orders via the website. Farmers who operate their own retail stands can order produce they don’t grow from other farmers.

*The Tri-County Market remains a farmer-run, farmer-owned tax-exempt cooperative with four officers: President, Vice-President, Secretary and Treasurer, and five general members.

*Restaurant owners come from as far away as Connecticut to purchase “Jersey Fresh” produce at the market’s official seasonal hours from”5:30 until the last farmer leaves” on Monday, Wednesday and Friday. People from the restaurant industry can also pick up and order produce on Tuesdays and Thursdays by calling to make an appointment.

*With a large walk-in refrigeration area on site, patrons of the Tri-County Cooperative Market [who understand the seasonal nature of fruits and vegetables,] can order any of the following products at wholesale prices.

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Dancer’s Bill Allowing Employees To Live On Horse Farms Advances

October 22, 2020

TRENTON, NJ (MERCER)–Assemblyman Ron Dancer’s bill to allow housing for employees at facilities that board horses passed the Assembly Agriculture Committee Thursday.

The bill (A2768) would amend the Right to Farm Act to allow housing for equine-related farm employees as long as the newly constructed housing is in a separate area or level from the horses and meets all Uniform Construction Code standards, including fire ratings.

The bill also makes providing this housing an act that falls under Right to Farm protections.

“Farm employees often need more access to the horses they care for,” said Dancer (R-Ocean). “They will be able to take better care of these animals if they can live on the same farm.”

Dancer’s bill will require the state agriculture development committee to adopt rules and regulations to implement the bill. The committee would adopt an agricultural management practice that permits the housing of equine-related farm employees in the same building where the horses are boarded either in a separate area or level from the horses.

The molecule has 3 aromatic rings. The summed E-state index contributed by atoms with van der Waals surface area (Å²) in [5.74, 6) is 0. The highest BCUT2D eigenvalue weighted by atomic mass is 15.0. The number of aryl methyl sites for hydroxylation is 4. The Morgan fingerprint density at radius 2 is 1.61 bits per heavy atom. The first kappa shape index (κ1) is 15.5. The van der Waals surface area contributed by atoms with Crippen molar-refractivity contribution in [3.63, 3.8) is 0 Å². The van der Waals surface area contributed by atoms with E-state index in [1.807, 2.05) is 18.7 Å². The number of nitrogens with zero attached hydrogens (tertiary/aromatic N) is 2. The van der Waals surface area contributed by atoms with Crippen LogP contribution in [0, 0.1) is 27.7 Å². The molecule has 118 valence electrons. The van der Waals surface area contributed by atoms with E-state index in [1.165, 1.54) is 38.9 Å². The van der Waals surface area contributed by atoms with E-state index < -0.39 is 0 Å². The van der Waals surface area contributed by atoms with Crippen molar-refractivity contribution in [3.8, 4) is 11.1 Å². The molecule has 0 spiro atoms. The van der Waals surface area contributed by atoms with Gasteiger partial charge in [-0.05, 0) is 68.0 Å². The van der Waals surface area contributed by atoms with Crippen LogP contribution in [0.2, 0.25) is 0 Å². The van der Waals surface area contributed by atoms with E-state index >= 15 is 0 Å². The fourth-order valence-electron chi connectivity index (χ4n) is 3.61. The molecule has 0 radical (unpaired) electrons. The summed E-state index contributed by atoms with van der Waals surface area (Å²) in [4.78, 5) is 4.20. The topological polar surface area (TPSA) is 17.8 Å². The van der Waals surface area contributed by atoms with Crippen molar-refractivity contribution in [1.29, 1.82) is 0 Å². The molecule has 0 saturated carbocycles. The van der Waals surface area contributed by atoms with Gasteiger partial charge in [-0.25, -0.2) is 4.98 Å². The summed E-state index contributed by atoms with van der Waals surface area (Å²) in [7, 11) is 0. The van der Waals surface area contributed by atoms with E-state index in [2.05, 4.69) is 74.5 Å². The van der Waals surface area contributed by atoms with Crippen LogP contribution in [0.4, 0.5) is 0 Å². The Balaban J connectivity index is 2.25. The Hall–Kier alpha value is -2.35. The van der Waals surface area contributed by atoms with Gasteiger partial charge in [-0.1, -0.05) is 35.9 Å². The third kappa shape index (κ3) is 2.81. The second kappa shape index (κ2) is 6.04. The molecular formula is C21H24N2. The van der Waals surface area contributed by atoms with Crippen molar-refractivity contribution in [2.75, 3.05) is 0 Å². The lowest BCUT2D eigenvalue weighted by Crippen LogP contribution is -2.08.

“Taking care of a horse is one of the most demanding and worthwhile jobs one could do,” said Dancer. “The horse industry is important to New Jersey’s economy, and we must keep this industry thriving.”

Updates On Unsolicited Seeds From China = DO NOT PLANT Contact NJ Department Of Agriculture or USDA

July 27, 2020

SEE YESTERDAY’S MIDJERSEY.NEWS STORY HERE: If You Receive Unsolicited Seeds From China DO NOT PLANT Possibly Invasive Species

TRENTON, NJ (MERCER)–Early yesterday (Sunday) morning the Internet started to light up with mystery seeds being delivered all over the USA including New Jersey. Do not plant these seeds since they could be contaminated or be an “invasive species” that could create havoc in the ecosystem.

For New Jersey residence that have recieved the suspicious seeds contact the NJ Department of Agriculture at 609-292-3976 or

Information on unsolicited seeds from China

The USDA’s Animal and Plant Health Inspection Service (APHIS) is aware that people across the country have received unsolicited packages of seed from China in recent days. APHIS is working closely with the Department of Homeland Security’s Customs and Border Protection and State departments of agriculture to prevent the unlawful entry of prohibited seeds and protect U.S. agriculture from invasive pests and noxious weeds.